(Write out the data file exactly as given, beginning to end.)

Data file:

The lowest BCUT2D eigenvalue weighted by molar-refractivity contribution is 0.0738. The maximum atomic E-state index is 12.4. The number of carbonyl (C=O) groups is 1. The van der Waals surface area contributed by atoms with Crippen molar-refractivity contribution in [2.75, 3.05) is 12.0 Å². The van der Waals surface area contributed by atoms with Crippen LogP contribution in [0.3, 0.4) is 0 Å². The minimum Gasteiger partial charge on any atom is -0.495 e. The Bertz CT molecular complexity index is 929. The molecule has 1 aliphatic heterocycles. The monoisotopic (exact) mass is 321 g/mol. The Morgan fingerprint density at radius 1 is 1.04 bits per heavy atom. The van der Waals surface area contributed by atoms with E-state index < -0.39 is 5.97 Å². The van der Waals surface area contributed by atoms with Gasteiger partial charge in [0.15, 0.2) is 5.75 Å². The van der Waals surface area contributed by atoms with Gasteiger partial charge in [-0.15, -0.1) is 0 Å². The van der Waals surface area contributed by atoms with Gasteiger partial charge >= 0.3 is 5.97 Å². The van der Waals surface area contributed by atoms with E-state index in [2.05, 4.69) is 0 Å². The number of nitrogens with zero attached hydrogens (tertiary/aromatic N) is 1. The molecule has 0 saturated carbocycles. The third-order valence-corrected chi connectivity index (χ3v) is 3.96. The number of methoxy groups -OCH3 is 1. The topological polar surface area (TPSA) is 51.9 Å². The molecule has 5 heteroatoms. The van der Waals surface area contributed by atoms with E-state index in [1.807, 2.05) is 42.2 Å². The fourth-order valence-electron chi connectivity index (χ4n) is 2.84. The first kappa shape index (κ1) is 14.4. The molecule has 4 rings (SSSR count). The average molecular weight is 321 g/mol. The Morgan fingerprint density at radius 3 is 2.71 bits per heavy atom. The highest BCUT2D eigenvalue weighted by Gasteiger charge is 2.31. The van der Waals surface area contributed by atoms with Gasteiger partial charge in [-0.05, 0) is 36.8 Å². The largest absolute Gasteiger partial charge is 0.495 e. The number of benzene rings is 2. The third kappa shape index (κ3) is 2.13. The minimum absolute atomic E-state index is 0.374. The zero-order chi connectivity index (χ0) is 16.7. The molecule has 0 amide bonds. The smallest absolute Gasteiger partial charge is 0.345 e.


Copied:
The lowest BCUT2D eigenvalue weighted by molar-refractivity contribution is 0.0738. The maximum atomic E-state index is 12.4. The number of carbonyl (C=O) groups is 1. The van der Waals surface area contributed by atoms with Crippen molar-refractivity contribution in [2.75, 3.05) is 12.0 Å². The van der Waals surface area contributed by atoms with Crippen LogP contribution in [0.3, 0.4) is 0 Å². The minimum Gasteiger partial charge on any atom is -0.495 e. The Bertz CT molecular complexity index is 929. The molecule has 1 aliphatic heterocycles. The monoisotopic (exact) mass is 321 g/mol. The Morgan fingerprint density at radius 1 is 1.04 bits per heavy atom. The van der Waals surface area contributed by atoms with E-state index < -0.39 is 5.97 Å². The van der Waals surface area contributed by atoms with Gasteiger partial charge in [0.15, 0.2) is 5.75 Å². The van der Waals surface area contributed by atoms with Gasteiger partial charge in [-0.15, -0.1) is 0 Å². The van der Waals surface area contributed by atoms with Gasteiger partial charge >= 0.3 is 5.97 Å². The van der Waals surface area contributed by atoms with E-state index in [2.05, 4.69) is 0 Å². The number of nitrogens with zero attached hydrogens (tertiary/aromatic N) is 1. The molecule has 0 saturated carbocycles. The third-order valence-corrected chi connectivity index (χ3v) is 3.96. The number of methoxy groups -OCH3 is 1. The topological polar surface area (TPSA) is 51.9 Å². The molecule has 5 heteroatoms. The van der Waals surface area contributed by atoms with E-state index in [1.807, 2.05) is 42.2 Å². The fourth-order valence-electron chi connectivity index (χ4n) is 2.84. The first kappa shape index (κ1) is 14.4. The molecule has 4 rings (SSSR count). The average molecular weight is 321 g/mol. The Morgan fingerprint density at radius 3 is 2.71 bits per heavy atom. The highest BCUT2D eigenvalue weighted by Gasteiger charge is 2.31. The van der Waals surface area contributed by atoms with Gasteiger partial charge in [-0.05, 0) is 36.8 Å². The largest absolute Gasteiger partial charge is 0.495 e. The number of benzene rings is 2. The third kappa shape index (κ3) is 2.13. The minimum absolute atomic E-state index is 0.374. The zero-order chi connectivity index (χ0) is 16.7. The molecule has 0 amide bonds. The smallest absolute Gasteiger partial charge is 0.345 e.